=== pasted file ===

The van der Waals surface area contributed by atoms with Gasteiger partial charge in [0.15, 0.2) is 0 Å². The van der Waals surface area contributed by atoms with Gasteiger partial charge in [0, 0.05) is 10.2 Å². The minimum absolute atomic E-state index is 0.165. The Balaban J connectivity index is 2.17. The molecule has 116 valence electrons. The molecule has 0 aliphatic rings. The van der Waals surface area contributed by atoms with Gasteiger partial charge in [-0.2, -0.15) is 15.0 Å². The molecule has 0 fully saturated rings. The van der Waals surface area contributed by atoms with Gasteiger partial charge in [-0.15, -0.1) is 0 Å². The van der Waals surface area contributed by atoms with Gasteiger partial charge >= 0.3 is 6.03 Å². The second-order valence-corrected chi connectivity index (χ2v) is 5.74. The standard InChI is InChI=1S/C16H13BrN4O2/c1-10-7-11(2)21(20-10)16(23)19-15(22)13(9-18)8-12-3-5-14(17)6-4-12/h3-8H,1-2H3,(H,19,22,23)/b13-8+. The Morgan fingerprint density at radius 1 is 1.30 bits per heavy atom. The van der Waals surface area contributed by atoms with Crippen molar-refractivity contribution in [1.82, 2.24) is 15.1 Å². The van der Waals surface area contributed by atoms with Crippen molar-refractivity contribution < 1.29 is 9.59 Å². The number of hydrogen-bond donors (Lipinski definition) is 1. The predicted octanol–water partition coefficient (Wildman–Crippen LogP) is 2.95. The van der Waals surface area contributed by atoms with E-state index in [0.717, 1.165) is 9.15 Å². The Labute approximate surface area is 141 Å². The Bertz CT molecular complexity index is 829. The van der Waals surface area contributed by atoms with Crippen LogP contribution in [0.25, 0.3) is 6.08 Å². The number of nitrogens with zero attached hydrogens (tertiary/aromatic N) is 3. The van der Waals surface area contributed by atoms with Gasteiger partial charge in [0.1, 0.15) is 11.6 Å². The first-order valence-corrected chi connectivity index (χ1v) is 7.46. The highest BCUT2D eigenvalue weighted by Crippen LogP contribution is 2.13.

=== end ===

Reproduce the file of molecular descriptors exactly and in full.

The van der Waals surface area contributed by atoms with Gasteiger partial charge in [0.15, 0.2) is 0 Å². The van der Waals surface area contributed by atoms with Gasteiger partial charge in [0, 0.05) is 10.2 Å². The minimum absolute atomic E-state index is 0.165. The Balaban J connectivity index is 2.17. The molecule has 116 valence electrons. The molecule has 0 aliphatic rings. The van der Waals surface area contributed by atoms with Gasteiger partial charge in [-0.2, -0.15) is 15.0 Å². The molecule has 0 fully saturated rings. The van der Waals surface area contributed by atoms with Gasteiger partial charge in [-0.15, -0.1) is 0 Å². The van der Waals surface area contributed by atoms with Gasteiger partial charge >= 0.3 is 6.03 Å². The second-order valence-corrected chi connectivity index (χ2v) is 5.74. The standard InChI is InChI=1S/C16H13BrN4O2/c1-10-7-11(2)21(20-10)16(23)19-15(22)13(9-18)8-12-3-5-14(17)6-4-12/h3-8H,1-2H3,(H,19,22,23)/b13-8+. The Morgan fingerprint density at radius 1 is 1.30 bits per heavy atom. The van der Waals surface area contributed by atoms with Crippen molar-refractivity contribution in [1.82, 2.24) is 15.1 Å². The van der Waals surface area contributed by atoms with Crippen molar-refractivity contribution < 1.29 is 9.59 Å². The number of hydrogen-bond donors (Lipinski definition) is 1. The predicted octanol–water partition coefficient (Wildman–Crippen LogP) is 2.95. The van der Waals surface area contributed by atoms with E-state index in [0.717, 1.165) is 9.15 Å². The Labute approximate surface area is 141 Å². The Bertz CT molecular complexity index is 829. The van der Waals surface area contributed by atoms with Crippen LogP contribution in [0.25, 0.3) is 6.08 Å². The number of nitrogens with zero attached hydrogens (tertiary/aromatic N) is 3. The van der Waals surface area contributed by atoms with Gasteiger partial charge in [0.1, 0.15) is 11.6 Å². The first-order valence-corrected chi connectivity index (χ1v) is 7.46. The highest BCUT2D eigenvalue weighted by Crippen LogP contribution is 2.13.